Ditto the supposed exemption between “fruit juice” and “beer, wine and liquor.” Beer, wine and spirits are covered by different laws than non-alcoholic beverages. While an Ocean Spray lemonade has a mandated ingredient and nutrition label, a Jack Daniel’s lemonade doesn’t. Prop 37 just sticks with the status quo.
Four of the eight claims focus on Prop 37’s exemption around animal products. The mailer I received points out that while “chicken pot pie from the grocery story” falls under the GMO labeling rule, the “same chicken as in a pot pie” does not. Same with “dog food made with beef” versus “beef”; “tofu made from soy beans” versus “meat for human consumption from animals fed on GE grains or silage”; and “soy milk” versus “cow’s milk.” The most obvious reason why meats and other animals products wouldn’t fall under Prop 37 is that — for now, at least — there are no genetically modified cows, pigs or chickens. In comparison, the dog food, the soy milk, the chicken pot pie from a store, and the tofu are all likely to contain GMO soy or corn.
It is true that most animals, if raised in industrialized feedlots, do consume GM corn or soy. So why not label the end product?
According to Stacy Malkan, the authors of Prop 37 modeled the animal products exemption on the GMO labeling requirements already in place in Europe. “Even with cows eating GM feed, that exemption is common around the world,” Malkan told me. “We didn’t think it made sense for California to leapfrog over Europe, not when we are already playing 15 years of catch-up.”
The No on 37 campaign’s complaint about the animal products exemption strikes me as cynical. After all, had the measure included animal products, the initiative’s opponents would have screamed bloody murder and argued that the bill went too far. Now, they seem to be arguing that the law doesn’t go far is too lax. Given opponents’ broader complaint that the measure overreaches, it’s hard for me to take this exemption criticism seriously.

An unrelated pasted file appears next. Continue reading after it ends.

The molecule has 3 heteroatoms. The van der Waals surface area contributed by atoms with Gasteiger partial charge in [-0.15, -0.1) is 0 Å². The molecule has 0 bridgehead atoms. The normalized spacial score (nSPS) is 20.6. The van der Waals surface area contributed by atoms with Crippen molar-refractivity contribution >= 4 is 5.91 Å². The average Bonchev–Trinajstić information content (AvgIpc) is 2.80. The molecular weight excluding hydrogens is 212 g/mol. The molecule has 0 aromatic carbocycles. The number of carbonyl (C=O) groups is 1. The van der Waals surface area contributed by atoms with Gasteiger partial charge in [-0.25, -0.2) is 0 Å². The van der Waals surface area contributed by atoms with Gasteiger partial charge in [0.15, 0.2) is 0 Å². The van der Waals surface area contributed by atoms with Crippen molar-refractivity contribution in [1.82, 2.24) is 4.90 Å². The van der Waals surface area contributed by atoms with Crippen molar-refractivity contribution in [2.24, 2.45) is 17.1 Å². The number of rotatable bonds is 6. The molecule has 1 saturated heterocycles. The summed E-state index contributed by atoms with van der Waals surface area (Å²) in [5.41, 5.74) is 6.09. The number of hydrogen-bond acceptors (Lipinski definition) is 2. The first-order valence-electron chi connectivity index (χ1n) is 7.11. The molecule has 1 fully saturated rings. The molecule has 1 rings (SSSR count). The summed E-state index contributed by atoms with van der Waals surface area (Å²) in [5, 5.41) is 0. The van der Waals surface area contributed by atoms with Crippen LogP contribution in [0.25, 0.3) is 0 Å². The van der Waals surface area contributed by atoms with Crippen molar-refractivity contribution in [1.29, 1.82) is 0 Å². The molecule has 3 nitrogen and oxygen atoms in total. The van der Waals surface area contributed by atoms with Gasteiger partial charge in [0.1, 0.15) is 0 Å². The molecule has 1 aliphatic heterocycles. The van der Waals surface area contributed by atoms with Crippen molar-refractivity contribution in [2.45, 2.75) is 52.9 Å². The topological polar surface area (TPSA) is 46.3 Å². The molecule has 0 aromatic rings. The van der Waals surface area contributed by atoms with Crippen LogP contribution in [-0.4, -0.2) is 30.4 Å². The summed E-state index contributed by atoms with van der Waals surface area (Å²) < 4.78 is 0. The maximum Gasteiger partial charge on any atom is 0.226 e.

Finally, the No campaign makes the rather bizarre claim that “noodles made in China” or “fortune cookies and candy made in China” won’t be covered by the initiative. Never mind for a minute the grossly demagogic and xenophobic language here (China-bashing has become de rigueur in US politics these days.) Packaged food from other countries is not exempt from the measure, which you should read for yourself here. The No campaign appears to be basing this claim on the initiative’s text that makes an exemption for food “produced without the knowing and intentional use of genetically engineered seed or food.” Yes, that could include foods coming from other countries. But the China name-dropping seems to me a crude attempt to scare voters.
“They [the No campaign] are using the exemptions to scare voters,” Malkan says.
After a close reading of the Prop 37 language, I have to agree. If anything, the No campaign’s exemption claims just reveals that Prop 37 doesn’t go as far as it should to give people full transparency about the food they are eating. But it’s a good first step — and it deserves your vote.